Colorado-03. Democrat John Salazar defeated Republican Greg Walcher, 51 percent to 46 percent, in this open-seat contest to succeed retiring Rep. Scott McInnis (R).

Florida-14. GOP nominee Connie Mack IV faced only nominal opposition and won 68 percent of the vote to replace former Rep. Porter Goss (R), who vacated his seat to become CIA director. (R Carol Green narrowly lost primary)

Florida-20. Democrat Debbie Wasserman Schultz beat GOP nominee Margaret Hostetter, 70 percent to 30 percent, in this open-seat race to replace Rep. Peter Deutsch (D), who ran unsuccessfully for his party's Senate nomination.

Georgia-04. Former Rep. Cynthia McKinney (D) beat Catherine Davis (R) to take control of her former seat, 64 percent to 36 percent. (Ds Liane Levitan, Connie Stokes, Nadine Thomas, and Cathy Woolard lost primaries)

Georgia-06. Tom Price (R) faced only nominal opposition in the general election and won the seat vacated by Johnny Isakson (R), who ran for Senate.

Georgia-08. Lynn Westmoreland (R) defeated Silvia Delamar (D) in this open-seat contest to replace GOP Senate hopeful Mac Collins, 76 percent to 24 percent.

Illinois-03. Dan Lipinski (D) took ownership of the seat held by his father, Rep. William Lipinski (D), with 74 percent to 26 percent of the vote against Republican Ryan Chlada.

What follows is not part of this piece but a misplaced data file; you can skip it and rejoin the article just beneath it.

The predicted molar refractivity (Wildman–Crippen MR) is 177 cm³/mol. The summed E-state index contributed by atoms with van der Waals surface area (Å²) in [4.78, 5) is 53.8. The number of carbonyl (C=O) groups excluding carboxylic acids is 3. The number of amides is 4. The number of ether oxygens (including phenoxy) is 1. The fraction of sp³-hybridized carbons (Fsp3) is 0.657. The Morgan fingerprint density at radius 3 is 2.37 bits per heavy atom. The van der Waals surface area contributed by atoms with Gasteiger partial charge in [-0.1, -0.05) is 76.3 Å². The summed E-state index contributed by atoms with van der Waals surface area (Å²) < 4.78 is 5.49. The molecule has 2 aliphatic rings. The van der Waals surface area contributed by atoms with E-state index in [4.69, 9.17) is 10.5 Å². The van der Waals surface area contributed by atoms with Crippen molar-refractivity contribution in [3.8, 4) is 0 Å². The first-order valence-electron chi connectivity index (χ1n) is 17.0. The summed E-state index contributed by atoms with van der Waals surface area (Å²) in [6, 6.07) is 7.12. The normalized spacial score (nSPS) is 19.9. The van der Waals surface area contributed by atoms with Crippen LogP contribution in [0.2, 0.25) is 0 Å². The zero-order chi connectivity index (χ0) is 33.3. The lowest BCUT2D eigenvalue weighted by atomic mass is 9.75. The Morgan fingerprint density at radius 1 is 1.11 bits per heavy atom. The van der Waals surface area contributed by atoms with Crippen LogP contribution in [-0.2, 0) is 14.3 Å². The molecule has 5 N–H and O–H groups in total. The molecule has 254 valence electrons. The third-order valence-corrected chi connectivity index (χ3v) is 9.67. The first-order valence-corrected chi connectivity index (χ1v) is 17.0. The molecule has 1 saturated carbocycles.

Illinois-08. Melissa Bean (D) defeated 17-term incumbent Rep. Philip Crane (R), 52 percent to 48 percent.

Kentucky-04. By a final vote of 54 percent to 44 percent, Geoff Davis (R) defeated Nick Clooney (D). (D Margaret Kannensohn withdrew)

Louisiana-01. With 78 percent of the vote, Bobby Jindal (R) defeated four Democrats and a Republican in this open-seat race to replace Rep. David Vitter, who successfully ran for Louisiana's open Senate seat. (D Charmaine Caccioppi lost primary)

Louisiana-03. Charlie Melancon (D) narrowly prevented Billy Tauzin III (R) from replacing his 12-term father in the December 4th run-off.

Louisiana-07. In the race to replace the unsuccessful US Senate candidate Chris John (D), two-term State Senator Willie Mount lost the December 4th run-off to Dr. Charles Boustany (R) but kept her state senate seat.

Michigan-07. John "Joe" Schwarz (R) defeated Sharon Renier (D), 59 percent to 36 percent, in this open-seat contest to replace term-limited Rep. Nick Smith (R).

Missouri-03. In the race to succeed retiring Rep. Richard Gephardt (D), Russ Carnahan (D) beat Bill Federer (R), 53 percent to 45 percent. (D's Joan Barry and Jo Ann Karll lost primaries)

Missouri-05. Emanuel Cleaver (D) beat Jeanne Patterson (R), 55 percent to 42 percent, to take over the seat being vacated by Rep. Karen McCarthy (D). (Rs Joyce P. Lea and Annalisa Zapien-Pina lost primary)